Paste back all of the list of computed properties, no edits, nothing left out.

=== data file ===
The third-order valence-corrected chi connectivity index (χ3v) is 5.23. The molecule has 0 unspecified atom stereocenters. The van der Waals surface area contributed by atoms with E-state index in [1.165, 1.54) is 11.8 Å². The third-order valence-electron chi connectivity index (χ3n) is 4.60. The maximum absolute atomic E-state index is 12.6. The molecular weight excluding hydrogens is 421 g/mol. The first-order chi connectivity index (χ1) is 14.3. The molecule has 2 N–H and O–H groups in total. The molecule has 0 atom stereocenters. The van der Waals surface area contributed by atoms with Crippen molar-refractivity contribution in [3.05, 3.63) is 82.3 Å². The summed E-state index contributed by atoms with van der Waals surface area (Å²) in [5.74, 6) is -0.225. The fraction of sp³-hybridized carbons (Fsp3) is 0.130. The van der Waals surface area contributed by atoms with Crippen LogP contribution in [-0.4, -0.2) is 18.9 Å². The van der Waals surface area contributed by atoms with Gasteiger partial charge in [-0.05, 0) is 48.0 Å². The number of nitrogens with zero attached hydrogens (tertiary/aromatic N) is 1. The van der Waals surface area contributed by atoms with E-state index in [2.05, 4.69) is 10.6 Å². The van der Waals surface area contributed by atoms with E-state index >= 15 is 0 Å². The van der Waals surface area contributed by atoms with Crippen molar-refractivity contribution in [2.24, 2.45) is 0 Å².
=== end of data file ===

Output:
The third-order valence-corrected chi connectivity index (χ3v) is 5.23. The molecule has 0 unspecified atom stereocenters. The van der Waals surface area contributed by atoms with E-state index in [1.165, 1.54) is 11.8 Å². The third-order valence-electron chi connectivity index (χ3n) is 4.60. The maximum absolute atomic E-state index is 12.6. The molecular weight excluding hydrogens is 421 g/mol. The first-order chi connectivity index (χ1) is 14.3. The molecule has 2 N–H and O–H groups in total. The molecule has 0 atom stereocenters. The van der Waals surface area contributed by atoms with Crippen molar-refractivity contribution in [3.05, 3.63) is 82.3 Å². The summed E-state index contributed by atoms with van der Waals surface area (Å²) in [5.74, 6) is -0.225. The fraction of sp³-hybridized carbons (Fsp3) is 0.130. The van der Waals surface area contributed by atoms with Crippen LogP contribution in [-0.4, -0.2) is 18.9 Å². The van der Waals surface area contributed by atoms with Gasteiger partial charge in [-0.05, 0) is 48.0 Å². The number of nitrogens with zero attached hydrogens (tertiary/aromatic N) is 1. The van der Waals surface area contributed by atoms with E-state index in [2.05, 4.69) is 10.6 Å². The van der Waals surface area contributed by atoms with E-state index >= 15 is 0 Å². The van der Waals surface area contributed by atoms with Crippen molar-refractivity contribution in [2.24, 2.45) is 0 Å².